honduras: pre-conference on the impacts of mining and climate change
Its aims were to share experiences about the impacts of climate change (commemorating the devastation caused by Hurricane Mitch ten years ago), and to strengthen resistance to the expansion of mining in communities’ territories. 700 community delegates from across Central America participated.
Participants listened to the often heart-wrenching stories told by women leaders, who reflected on their experiences of the devastation Hurricane Mitch brought to their communities, and described their efforts to regain sustainable livelihoods and restore access to their local resources. Other community organizers from Central America also shared their stories about the impacts of climate change, and the repression of local communities struggling to maintain rights to their lands. FoEI climate justice campaigners shared their experiences of participating in global climate change negotiations, and outlined FoEI’s approach to climate justice.
Together, local leaders, Central American activists and FoEI campaigners discussed strategic approaches to improving communities’ access to resources and sustainable livelihoods in Honduras. They considered ways of supporting local communities’ struggles, and how to represent their case and demands at the international level.
Proposals included organizing community assemblies, promoting popular mobilization and consultation, publishing participatory research and case studies, hosting educational workshops, participating in international campaign activities, building South-South and North-South solidarity, and recovering people’s territories. FoEI agreed to continue our active support for building peoples’ food sovereignty, and strengthening our work around energy sovereignty.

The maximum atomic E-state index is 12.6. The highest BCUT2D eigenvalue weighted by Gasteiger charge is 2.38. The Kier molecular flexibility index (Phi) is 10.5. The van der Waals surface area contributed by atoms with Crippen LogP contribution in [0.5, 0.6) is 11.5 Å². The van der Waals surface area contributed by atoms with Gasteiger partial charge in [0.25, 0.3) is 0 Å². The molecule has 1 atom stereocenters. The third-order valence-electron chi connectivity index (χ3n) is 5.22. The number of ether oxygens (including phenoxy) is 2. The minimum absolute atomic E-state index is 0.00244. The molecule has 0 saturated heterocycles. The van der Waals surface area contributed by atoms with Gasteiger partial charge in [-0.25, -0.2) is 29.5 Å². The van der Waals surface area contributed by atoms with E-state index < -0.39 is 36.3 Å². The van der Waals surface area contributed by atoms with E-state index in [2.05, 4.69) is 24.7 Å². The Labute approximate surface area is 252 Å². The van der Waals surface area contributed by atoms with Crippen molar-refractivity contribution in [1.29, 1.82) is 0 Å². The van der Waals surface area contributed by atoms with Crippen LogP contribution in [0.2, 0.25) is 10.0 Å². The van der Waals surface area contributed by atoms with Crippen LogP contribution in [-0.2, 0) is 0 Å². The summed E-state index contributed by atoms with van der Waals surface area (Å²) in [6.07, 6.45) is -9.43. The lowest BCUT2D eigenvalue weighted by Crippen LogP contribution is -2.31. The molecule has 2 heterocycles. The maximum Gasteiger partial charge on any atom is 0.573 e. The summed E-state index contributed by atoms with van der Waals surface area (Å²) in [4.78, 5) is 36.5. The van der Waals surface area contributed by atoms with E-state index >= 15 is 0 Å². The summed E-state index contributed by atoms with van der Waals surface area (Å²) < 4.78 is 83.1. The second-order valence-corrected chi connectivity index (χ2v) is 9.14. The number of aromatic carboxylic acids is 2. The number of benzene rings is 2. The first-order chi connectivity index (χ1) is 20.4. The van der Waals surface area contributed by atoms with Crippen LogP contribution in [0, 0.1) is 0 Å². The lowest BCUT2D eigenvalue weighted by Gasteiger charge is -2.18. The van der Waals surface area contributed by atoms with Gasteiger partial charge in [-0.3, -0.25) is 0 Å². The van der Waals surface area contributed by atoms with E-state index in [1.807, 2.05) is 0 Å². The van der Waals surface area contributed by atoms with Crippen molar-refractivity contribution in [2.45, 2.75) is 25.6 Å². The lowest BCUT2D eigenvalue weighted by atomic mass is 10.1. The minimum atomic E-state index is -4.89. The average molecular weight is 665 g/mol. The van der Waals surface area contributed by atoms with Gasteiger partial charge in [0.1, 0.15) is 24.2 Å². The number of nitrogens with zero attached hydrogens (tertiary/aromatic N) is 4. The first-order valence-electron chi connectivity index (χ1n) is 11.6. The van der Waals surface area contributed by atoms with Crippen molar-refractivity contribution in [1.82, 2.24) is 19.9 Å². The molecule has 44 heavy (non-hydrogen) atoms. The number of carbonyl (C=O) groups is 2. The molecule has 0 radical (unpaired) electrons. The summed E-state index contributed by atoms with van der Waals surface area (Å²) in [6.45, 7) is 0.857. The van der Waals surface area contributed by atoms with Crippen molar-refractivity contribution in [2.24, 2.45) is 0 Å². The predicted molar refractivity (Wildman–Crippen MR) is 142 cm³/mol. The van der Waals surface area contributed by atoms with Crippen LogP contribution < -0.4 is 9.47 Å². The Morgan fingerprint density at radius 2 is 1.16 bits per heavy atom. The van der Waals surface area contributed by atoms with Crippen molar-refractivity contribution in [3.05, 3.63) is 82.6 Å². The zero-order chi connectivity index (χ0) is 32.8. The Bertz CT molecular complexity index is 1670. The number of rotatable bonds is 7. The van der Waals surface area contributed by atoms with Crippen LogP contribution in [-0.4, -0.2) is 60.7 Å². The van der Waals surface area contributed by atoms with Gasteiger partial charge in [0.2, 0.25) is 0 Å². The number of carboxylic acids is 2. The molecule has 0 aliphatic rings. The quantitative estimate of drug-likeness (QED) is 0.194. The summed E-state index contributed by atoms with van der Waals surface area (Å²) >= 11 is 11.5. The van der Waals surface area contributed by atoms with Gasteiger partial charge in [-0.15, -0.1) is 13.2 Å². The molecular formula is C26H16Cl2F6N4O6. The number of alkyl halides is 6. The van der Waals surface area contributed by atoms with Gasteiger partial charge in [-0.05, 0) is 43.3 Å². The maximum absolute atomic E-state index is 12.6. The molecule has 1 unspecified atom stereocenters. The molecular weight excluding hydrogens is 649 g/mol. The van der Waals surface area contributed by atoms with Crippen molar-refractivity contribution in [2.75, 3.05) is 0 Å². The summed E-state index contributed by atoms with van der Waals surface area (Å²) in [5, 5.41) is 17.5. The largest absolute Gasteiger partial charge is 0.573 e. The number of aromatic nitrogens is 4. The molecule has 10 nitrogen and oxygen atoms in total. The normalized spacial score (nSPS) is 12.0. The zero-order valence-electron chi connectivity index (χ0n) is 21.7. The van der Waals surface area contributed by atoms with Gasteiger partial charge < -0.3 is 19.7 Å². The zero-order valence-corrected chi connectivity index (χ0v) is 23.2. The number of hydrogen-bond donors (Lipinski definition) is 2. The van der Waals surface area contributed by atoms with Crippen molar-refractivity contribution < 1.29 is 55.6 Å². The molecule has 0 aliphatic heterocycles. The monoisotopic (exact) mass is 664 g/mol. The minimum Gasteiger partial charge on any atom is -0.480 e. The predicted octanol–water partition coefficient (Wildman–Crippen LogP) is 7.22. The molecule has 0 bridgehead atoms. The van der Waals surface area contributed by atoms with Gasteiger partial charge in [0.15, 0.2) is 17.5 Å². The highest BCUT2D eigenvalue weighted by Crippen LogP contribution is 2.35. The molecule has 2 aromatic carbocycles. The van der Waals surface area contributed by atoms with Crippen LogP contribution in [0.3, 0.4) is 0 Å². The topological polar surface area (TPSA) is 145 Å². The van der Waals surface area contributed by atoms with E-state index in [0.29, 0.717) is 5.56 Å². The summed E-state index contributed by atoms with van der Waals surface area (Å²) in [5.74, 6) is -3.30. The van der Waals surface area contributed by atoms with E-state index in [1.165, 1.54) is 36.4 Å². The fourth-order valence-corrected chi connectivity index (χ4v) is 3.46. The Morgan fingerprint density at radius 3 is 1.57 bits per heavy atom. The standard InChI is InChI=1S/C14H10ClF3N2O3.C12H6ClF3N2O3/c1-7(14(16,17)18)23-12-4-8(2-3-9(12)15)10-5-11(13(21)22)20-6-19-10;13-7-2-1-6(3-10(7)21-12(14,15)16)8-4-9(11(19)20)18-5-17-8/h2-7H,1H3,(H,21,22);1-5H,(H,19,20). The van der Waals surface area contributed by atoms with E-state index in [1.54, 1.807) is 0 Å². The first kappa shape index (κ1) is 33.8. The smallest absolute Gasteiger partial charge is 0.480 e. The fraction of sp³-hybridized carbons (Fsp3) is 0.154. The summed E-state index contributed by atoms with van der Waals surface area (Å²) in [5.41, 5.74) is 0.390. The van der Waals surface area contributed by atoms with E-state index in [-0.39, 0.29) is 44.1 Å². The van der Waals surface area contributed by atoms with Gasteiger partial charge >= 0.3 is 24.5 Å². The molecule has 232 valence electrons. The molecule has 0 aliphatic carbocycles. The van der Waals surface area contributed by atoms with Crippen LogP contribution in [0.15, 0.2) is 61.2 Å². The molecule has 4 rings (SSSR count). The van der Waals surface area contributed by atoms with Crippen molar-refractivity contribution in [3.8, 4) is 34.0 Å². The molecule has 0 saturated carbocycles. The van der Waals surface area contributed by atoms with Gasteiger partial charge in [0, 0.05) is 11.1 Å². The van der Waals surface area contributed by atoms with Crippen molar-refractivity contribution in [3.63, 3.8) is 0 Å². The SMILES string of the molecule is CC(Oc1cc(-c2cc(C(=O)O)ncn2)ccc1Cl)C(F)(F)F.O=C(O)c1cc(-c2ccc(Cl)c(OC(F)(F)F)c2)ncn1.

Both the preparation for the conference, and the conference itself, were educational experiences. In order to prepare for the meeting, FoE Honduras met with key movements including Via Campesina and organizations participating in the regional coalition on Food Sovereignty and Agrarian Reform (the coalition on Soberanía Alimentaria y Reforma Agraria, or SARA).
Leading up to the meeting, FoE Honduras also published popular education materials and organized workshops for community leaders, women and young people actively engaged in community work. They also reached out to the press in order to inform the broader public.
Food was prepared by a local women’s co-operative: a team of ten women was in charge of feeding 700 people three meals a day, for two days. The local teachers’ union provided the meeting space, and people from the community organized the logistics and managed the process of the conference. FoEI participants were very impressed by the way in which the local organizers managed complex logistical and political processes with hardly any resources.
Throughout the meeting, all participants shared their knowledge and learned from others’ wisdom, experiences and specific expertise. FoEI member groups were able to work together with the grassroots and affected peoples to build a common political platform to guide FoEI’s programs and campaigning.
Community people learned about national and international activism, and learned ways of framing their demands in terms of the broader climate change debate. They also learned about similar struggles being experienced by communities all over the world.
FoEI activists found out more about the real impacts of climate change and the abuse of corporate power at the local level, and about local organizing. They were then able to integrate this knowledge into FoEI’s global campaign strategies. This method of shared learning, amongst people who all have something equally important to contribute, was and will continue to be a key learning strategy for FoEI.
The pre-conference inspired participants to reach out together to build a better world. It set and upbeat and positive tone for the BGM debates around working with the grassroots, strengthening our strategic alliances, and developing a transformation agenda.
with thanks to our funders: the sigrid rausing trust, oxfam novib and the swedish society for nature conservation